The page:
Pharmacological and non-pharmacological interventions improve food intake in cancer related anorexia and cachexia
QUESTION: What is the effectiveness of various strategies for management of cancer related anorexia and cachexia?
Studies were identified by searching the Cochrane Library, Medline, CANCERLIT, CINAHL, Dissertation Abstracts, EBM Reviews–Best Evidence, EMBASE/Excerpta Medica, and the Computer Retrieval of Information on Scientific Projects (CRISP).
Clinical trials were selected if the focus was to increase food intake, decrease energy expenditure, minimise weight loss, or minimise factors affecting food intake or energy expenditure in patients with cancer. Studies of micronutrient supplementation over recommended daily allowances and alternative dietary cancer treatments were excluded.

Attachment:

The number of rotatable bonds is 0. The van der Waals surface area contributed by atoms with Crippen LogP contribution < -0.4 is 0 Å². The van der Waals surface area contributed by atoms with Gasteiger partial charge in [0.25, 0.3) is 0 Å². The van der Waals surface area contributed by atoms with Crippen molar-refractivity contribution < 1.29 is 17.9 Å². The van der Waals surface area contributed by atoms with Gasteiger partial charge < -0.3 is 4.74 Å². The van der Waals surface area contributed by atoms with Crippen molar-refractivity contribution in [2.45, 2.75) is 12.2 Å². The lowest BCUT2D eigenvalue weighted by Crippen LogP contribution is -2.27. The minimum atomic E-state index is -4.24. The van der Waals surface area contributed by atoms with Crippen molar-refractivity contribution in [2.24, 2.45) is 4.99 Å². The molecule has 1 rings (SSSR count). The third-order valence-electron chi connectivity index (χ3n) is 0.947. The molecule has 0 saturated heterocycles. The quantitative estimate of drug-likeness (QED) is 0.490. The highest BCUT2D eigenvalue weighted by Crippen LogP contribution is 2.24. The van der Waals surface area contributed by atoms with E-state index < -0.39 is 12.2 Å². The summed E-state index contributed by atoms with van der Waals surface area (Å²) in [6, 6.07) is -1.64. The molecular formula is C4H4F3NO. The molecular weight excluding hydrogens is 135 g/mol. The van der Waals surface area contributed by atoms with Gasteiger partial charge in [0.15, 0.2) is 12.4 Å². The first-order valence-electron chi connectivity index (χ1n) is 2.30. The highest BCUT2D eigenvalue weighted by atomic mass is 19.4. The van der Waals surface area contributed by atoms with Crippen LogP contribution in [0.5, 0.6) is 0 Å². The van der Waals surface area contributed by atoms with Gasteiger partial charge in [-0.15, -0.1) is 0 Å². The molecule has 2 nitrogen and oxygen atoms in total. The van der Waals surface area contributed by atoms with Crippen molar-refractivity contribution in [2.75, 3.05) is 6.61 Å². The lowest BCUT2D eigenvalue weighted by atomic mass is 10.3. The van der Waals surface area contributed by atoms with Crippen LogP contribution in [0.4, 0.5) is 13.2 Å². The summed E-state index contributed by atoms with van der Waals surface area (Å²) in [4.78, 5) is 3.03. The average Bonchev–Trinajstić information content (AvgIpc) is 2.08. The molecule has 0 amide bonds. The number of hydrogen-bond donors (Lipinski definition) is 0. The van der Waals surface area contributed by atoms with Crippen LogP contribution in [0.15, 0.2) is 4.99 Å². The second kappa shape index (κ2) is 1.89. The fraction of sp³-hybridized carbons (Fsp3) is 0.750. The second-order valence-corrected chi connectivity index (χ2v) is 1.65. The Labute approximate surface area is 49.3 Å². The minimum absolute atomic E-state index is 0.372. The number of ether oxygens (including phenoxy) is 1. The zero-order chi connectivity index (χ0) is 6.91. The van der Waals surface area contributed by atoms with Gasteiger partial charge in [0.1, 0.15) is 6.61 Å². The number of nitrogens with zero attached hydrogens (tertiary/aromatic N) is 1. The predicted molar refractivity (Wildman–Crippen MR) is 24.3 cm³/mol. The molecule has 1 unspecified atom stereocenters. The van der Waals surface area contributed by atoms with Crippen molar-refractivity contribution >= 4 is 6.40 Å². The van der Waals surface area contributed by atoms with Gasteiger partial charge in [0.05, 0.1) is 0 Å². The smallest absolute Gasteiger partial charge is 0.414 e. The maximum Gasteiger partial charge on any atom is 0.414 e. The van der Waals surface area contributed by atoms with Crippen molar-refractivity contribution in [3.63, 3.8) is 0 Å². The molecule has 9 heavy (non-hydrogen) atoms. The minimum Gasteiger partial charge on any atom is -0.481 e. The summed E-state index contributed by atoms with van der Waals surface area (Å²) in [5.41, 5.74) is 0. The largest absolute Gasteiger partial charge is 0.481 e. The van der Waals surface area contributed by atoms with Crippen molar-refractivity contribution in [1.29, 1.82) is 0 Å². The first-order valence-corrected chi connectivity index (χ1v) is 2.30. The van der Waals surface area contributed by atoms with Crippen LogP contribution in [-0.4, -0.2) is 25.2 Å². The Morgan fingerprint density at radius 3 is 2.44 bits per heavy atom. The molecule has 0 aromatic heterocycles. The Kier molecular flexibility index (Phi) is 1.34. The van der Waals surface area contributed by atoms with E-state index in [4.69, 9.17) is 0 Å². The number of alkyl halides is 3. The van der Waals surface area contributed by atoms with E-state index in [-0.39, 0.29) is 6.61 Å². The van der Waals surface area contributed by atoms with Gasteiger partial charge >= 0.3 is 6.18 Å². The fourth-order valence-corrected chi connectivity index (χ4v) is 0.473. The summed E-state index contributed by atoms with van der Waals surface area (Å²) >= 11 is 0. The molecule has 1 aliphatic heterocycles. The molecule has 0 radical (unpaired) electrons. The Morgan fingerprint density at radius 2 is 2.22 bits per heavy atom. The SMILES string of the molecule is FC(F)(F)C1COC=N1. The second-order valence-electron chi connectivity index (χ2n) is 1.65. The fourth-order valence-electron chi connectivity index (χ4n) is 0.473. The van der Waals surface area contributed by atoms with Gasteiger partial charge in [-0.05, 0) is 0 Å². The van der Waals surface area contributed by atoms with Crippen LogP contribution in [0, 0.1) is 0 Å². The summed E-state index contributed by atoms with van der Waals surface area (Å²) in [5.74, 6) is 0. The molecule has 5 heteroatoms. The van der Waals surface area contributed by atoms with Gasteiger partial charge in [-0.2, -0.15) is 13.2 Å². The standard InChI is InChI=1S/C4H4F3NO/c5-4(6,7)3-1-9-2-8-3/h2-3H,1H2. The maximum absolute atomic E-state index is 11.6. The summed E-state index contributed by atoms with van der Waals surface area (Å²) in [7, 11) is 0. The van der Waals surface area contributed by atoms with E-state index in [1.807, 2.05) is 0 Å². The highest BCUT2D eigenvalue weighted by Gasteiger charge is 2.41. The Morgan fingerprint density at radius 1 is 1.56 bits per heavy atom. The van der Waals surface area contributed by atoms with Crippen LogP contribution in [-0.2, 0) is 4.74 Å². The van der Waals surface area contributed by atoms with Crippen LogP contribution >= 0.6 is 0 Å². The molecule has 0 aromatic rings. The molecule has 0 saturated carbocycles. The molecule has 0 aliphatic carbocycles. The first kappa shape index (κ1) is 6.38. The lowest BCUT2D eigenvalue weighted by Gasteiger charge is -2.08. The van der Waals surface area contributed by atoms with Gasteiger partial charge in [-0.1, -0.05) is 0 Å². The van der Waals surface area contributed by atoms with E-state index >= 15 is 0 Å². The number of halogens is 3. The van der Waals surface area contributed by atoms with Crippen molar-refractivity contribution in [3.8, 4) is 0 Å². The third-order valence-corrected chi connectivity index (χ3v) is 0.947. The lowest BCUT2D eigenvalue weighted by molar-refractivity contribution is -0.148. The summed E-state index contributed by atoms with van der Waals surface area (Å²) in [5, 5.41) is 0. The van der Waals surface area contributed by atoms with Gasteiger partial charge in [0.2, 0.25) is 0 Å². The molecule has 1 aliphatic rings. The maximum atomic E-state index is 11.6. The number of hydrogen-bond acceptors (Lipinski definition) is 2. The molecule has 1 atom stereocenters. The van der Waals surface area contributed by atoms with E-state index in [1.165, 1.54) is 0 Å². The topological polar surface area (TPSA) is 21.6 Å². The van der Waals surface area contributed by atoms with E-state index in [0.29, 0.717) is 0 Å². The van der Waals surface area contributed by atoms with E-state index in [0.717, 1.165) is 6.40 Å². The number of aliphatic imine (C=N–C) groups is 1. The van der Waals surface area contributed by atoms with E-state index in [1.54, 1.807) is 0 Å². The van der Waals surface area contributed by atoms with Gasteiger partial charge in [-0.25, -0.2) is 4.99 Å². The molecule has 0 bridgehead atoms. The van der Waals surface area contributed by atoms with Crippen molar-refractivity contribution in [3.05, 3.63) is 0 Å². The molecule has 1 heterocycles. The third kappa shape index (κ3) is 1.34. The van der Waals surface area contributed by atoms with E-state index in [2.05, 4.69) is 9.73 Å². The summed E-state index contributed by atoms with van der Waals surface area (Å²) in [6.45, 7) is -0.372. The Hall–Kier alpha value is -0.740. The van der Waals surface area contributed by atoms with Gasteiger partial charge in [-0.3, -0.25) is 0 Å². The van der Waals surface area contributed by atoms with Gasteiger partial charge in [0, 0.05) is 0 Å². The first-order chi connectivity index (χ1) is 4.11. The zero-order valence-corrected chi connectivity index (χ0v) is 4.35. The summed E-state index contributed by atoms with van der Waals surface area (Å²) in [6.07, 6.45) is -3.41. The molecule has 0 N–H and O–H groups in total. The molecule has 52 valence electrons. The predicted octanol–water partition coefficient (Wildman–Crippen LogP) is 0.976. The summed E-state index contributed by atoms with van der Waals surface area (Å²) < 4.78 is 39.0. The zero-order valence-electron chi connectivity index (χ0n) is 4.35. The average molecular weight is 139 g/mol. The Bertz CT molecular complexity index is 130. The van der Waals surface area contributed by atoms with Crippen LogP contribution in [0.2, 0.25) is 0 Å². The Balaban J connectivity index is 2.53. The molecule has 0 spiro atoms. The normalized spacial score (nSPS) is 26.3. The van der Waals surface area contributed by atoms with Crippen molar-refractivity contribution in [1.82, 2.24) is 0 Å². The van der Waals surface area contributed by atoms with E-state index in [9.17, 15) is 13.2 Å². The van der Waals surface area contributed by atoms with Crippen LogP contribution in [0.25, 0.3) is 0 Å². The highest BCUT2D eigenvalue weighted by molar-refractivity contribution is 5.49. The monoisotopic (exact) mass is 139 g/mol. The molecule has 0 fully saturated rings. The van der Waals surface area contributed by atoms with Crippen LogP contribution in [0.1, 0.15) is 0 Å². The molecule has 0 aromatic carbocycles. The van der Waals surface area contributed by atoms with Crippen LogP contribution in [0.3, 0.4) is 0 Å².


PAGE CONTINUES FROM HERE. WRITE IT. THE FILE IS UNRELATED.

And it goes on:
Data were extracted on study design and setting, sample and follow up, intervention and adherence measures, outcome measures, and analysis.
7 clinical trials of non-pharmacological interventions, 4 reviews of pharmacological interventions and exercise, 1 meta-analysis of nursing symptom management, and 3 general overviews met the selection criteria. Non-pharmacological interventions: 7 randomised controlled trials (RCTs) (n=558) compared nutritional counselling and/or commercial oral liquid supplements with various control interventions. All 7 …